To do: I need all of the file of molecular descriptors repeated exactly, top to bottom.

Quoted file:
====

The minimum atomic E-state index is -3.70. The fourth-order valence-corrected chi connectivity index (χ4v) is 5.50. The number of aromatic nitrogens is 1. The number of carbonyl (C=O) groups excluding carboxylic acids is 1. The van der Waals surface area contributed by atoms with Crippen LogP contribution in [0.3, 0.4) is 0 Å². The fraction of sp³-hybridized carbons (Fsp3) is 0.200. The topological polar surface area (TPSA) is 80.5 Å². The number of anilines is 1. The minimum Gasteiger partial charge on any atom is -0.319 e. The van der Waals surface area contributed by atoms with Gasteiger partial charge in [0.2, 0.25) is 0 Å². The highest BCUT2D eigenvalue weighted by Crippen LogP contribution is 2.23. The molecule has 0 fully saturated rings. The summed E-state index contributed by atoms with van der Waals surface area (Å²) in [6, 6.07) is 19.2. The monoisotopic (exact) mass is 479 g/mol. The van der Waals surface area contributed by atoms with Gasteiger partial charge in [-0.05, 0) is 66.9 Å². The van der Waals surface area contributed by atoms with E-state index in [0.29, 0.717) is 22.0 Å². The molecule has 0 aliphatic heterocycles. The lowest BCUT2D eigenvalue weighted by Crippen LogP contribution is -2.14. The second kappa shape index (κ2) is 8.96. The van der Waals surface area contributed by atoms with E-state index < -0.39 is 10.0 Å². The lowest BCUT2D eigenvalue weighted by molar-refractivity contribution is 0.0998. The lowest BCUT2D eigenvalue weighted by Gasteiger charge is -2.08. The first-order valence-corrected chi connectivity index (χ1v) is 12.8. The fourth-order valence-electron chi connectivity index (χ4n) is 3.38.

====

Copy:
The minimum atomic E-state index is -3.70. The fourth-order valence-corrected chi connectivity index (χ4v) is 5.50. The number of aromatic nitrogens is 1. The number of carbonyl (C=O) groups excluding carboxylic acids is 1. The van der Waals surface area contributed by atoms with Crippen LogP contribution in [0.3, 0.4) is 0 Å². The fraction of sp³-hybridized carbons (Fsp3) is 0.200. The topological polar surface area (TPSA) is 80.5 Å². The number of anilines is 1. The minimum Gasteiger partial charge on any atom is -0.319 e. The van der Waals surface area contributed by atoms with Gasteiger partial charge in [0.2, 0.25) is 0 Å². The highest BCUT2D eigenvalue weighted by Crippen LogP contribution is 2.23. The molecule has 0 fully saturated rings. The summed E-state index contributed by atoms with van der Waals surface area (Å²) in [6, 6.07) is 19.2. The monoisotopic (exact) mass is 479 g/mol. The van der Waals surface area contributed by atoms with Gasteiger partial charge in [-0.05, 0) is 66.9 Å². The van der Waals surface area contributed by atoms with E-state index in [0.29, 0.717) is 22.0 Å². The molecule has 0 aliphatic heterocycles. The lowest BCUT2D eigenvalue weighted by Crippen LogP contribution is -2.14. The second kappa shape index (κ2) is 8.96. The van der Waals surface area contributed by atoms with E-state index < -0.39 is 10.0 Å². The lowest BCUT2D eigenvalue weighted by molar-refractivity contribution is 0.0998. The lowest BCUT2D eigenvalue weighted by Gasteiger charge is -2.08. The first-order valence-corrected chi connectivity index (χ1v) is 12.8. The fourth-order valence-electron chi connectivity index (χ4n) is 3.38.